Witley Court is pretty spectacular to see, looming above you as you walk up the hill to it. Even though it’s now ruins it feels very grand to walk up the steps and imagine how it might have been arriving in carriages for a society party. I could imagine Bridgerton being set there.

the view up to Witley Court ruins
frontage pillars and ruins of witley court
the steps and pillars up from the courtyard entrance

Some areas are out of bounds, but generally you’re free to walk through the different rooms of the ruins, sharing the space with the birds roosting there.

Some of the rooms have information boards and photos from the past showing how they would have looked before the fire. 

inside archways at witley court
looking along the ruins to the end archways
entrance hall ruins with a picture of how it looked back in time

You could only imagine how grand and luxurious the interiors were. But you get hints from the ornate decorative masonry work on the stone as you look through the arched doorways.

ornate decorative stone work flowers

At the back of the house, there’s more ornate pillars and steps, beautiful curving stone work banisters leading out to the gardens.

curved stone staircase leading outside
curved wall with open arches in with a church dome seen through an arch
side view of witley court conservatory
the view of the conservatory pillars at witley court

I enjoyed walking around the conservatory with the rose bushes already/still with flowers on them. They reminded me of Alice in Wonderland and the Queen of Hearts with the rose bushes being painted!

inside ruined stone conservatory garden
rose bushes under and against stone archways, towards open arches
white roses

The gardens are immaculate, with the formal parterres’ flowers already blooming in colour with the Flora fountain behind with the four Tritons (minus half of Flora who’s broken).

flowering parterre overlooking Flora and triton water fountain

You’re able to walk all around to get quite close to the Perseus and Andromeda fountain.  During peak summer season, the fountain fires on the hour each hour, but in March it’s too early to see that. It’s a great view to see the fountain with ruins of Witley Court behind it.

topiary cut hedge pattern in front of pond with water fountain
distance shot of witley court ruins from the perseus and andromeda water fountain
witley court rear from the perseus and andromeda statue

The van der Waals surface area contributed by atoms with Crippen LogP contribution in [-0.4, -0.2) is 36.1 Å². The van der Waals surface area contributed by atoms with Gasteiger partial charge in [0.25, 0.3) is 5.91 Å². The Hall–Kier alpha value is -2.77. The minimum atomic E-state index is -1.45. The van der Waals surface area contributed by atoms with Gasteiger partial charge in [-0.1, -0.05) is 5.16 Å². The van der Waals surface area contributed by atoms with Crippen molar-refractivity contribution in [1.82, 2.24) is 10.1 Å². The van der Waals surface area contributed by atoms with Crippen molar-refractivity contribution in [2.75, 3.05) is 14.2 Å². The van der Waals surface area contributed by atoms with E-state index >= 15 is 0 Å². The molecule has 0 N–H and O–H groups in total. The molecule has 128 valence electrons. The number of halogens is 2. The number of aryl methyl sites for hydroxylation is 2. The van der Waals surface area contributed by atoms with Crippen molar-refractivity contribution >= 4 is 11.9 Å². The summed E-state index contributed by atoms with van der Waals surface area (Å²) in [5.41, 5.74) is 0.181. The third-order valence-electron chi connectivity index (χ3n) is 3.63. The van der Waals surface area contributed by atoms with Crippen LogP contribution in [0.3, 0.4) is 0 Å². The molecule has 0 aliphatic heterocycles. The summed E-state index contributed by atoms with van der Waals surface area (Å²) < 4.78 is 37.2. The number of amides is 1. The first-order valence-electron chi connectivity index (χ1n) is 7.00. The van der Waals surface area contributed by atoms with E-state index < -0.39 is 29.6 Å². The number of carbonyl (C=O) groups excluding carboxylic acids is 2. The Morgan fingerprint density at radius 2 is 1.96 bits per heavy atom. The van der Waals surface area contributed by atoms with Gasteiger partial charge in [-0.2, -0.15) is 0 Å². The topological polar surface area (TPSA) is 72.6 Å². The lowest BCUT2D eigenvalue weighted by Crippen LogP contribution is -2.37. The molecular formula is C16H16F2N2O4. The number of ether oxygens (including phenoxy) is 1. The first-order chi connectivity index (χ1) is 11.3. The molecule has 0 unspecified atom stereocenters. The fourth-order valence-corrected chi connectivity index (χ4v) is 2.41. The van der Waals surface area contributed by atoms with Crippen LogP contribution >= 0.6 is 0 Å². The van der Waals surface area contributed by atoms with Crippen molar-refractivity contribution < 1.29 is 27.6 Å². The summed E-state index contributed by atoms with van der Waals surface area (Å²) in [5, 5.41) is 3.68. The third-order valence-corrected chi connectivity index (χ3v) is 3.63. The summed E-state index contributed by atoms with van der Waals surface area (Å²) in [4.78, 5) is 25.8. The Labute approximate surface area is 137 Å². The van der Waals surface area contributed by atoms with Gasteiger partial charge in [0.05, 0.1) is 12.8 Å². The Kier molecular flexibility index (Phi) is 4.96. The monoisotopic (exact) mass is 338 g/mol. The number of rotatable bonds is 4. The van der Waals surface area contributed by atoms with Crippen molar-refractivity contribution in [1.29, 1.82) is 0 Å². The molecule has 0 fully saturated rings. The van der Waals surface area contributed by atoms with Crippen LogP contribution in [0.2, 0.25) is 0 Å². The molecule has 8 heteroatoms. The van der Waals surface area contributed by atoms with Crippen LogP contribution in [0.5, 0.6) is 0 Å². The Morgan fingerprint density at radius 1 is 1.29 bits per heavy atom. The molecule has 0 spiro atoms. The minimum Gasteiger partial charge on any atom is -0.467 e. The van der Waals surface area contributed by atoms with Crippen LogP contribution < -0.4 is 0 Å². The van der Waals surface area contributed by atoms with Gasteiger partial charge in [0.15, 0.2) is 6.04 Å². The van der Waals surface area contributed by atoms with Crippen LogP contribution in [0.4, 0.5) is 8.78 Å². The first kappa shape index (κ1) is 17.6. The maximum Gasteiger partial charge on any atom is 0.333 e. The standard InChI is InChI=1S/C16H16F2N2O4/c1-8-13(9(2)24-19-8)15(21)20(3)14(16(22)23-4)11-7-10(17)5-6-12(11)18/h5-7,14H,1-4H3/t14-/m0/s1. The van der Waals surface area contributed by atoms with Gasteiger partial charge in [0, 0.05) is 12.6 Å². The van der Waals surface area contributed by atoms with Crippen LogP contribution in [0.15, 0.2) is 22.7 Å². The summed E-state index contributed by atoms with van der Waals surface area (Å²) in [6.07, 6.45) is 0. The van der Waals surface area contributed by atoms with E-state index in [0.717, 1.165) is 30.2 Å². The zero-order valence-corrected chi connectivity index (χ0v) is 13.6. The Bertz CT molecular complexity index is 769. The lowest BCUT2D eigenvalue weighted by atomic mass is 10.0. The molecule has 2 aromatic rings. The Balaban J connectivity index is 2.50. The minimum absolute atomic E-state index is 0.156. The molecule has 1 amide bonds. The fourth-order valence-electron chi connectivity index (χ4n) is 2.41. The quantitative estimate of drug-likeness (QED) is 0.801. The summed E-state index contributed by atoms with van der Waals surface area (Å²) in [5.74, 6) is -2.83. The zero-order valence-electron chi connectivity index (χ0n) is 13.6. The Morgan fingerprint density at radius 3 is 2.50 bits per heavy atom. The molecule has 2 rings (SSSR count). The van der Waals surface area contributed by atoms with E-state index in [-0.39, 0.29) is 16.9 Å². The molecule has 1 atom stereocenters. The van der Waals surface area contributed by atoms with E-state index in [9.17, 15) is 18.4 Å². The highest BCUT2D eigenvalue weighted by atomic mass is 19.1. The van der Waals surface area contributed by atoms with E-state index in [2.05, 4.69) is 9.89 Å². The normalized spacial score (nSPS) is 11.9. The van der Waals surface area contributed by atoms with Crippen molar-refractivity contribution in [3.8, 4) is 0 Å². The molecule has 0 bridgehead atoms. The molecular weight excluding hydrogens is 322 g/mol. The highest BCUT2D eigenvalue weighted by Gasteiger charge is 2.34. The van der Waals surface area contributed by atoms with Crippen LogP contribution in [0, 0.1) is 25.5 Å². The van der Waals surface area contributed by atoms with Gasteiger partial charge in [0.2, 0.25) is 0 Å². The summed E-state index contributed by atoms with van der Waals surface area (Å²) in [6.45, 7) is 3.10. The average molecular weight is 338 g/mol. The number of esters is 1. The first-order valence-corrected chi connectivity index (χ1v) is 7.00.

looking at witley court from past the water fountain

Walking around the ruins and gardens taking photos took me around an hour. Unfortunately I was too early to visit the church just to the side of the main house which opens from 12pm. It’s a historic church which is meant to be quite spectacular inside. Not what I’d expect from the outside.

After I’d had my fill of the ruins, I detoured slightly from the lake to walk over the bridge for a short stint through the woodland walk. I decided that as the rhododendrons weren’t out, I’d not not walk the full route. But there’s a short cut part way through back up to towards the play area and visitors centre.

looking down onto the bridge into the woodland walk

I’d seen what I’d come for in the ruins and gardens. You could make a longer day of it, bringing a picnic and enjoying the different walks.

It’s a shame that the church and tea room have different opening times to Witley Court, but they’re not owned by English Heritage.  There were plenty of pubs and cafe options on my route home though, so I’m sure if you needed to eat after your visit, there would be places to visit nearby.

I decided against upgrading my ticket to an annual English Heritage pass* because I don’t have many locations near me. This is my nearest, an hour away, and there’s only one other a similar distance. So it wouldn’t be worth it for me. But if you’ve got a few sites near you, it could be worth it, especially as you can take up to 3 children for free on an adults pass.

I’d quite like to visit Witley Court again in the summer, to see the gardens at that time of year. But it was nice to have the place to myself for the first 30 minutes being there. There’s still plenty to see and discover if visiting outside of peak season.

Find other places to visit nearby in Worcestershire.